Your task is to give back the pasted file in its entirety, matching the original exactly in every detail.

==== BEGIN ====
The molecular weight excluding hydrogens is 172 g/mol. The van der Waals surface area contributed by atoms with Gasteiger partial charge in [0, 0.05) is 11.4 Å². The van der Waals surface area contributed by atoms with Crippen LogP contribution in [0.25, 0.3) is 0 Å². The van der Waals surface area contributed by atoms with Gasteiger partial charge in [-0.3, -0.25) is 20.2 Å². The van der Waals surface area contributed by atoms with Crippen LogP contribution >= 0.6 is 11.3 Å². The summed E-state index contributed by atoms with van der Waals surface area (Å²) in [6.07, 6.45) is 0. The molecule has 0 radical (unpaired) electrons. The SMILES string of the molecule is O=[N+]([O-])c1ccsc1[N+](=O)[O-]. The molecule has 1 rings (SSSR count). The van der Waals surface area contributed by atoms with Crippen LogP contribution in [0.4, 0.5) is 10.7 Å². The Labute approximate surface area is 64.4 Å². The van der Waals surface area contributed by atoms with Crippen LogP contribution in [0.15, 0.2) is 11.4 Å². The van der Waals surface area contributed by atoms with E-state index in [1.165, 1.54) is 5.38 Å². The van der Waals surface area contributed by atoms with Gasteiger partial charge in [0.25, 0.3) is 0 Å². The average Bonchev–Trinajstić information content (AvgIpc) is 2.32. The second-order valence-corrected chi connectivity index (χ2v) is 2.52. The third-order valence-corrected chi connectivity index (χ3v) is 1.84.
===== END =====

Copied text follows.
The molecular weight excluding hydrogens is 172 g/mol. The van der Waals surface area contributed by atoms with Gasteiger partial charge in [0, 0.05) is 11.4 Å². The van der Waals surface area contributed by atoms with Crippen LogP contribution in [0.25, 0.3) is 0 Å². The van der Waals surface area contributed by atoms with Gasteiger partial charge in [-0.3, -0.25) is 20.2 Å². The van der Waals surface area contributed by atoms with Crippen LogP contribution >= 0.6 is 11.3 Å². The summed E-state index contributed by atoms with van der Waals surface area (Å²) in [6.07, 6.45) is 0. The molecule has 0 radical (unpaired) electrons. The SMILES string of the molecule is O=[N+]([O-])c1ccsc1[N+](=O)[O-]. The molecule has 1 rings (SSSR count). The van der Waals surface area contributed by atoms with Crippen LogP contribution in [0.4, 0.5) is 10.7 Å². The Labute approximate surface area is 64.4 Å². The van der Waals surface area contributed by atoms with Crippen LogP contribution in [0.15, 0.2) is 11.4 Å². The van der Waals surface area contributed by atoms with E-state index in [1.165, 1.54) is 5.38 Å². The van der Waals surface area contributed by atoms with Gasteiger partial charge in [0.25, 0.3) is 0 Å². The average Bonchev–Trinajstić information content (AvgIpc) is 2.32. The second-order valence-corrected chi connectivity index (χ2v) is 2.52. The third-order valence-corrected chi connectivity index (χ3v) is 1.84.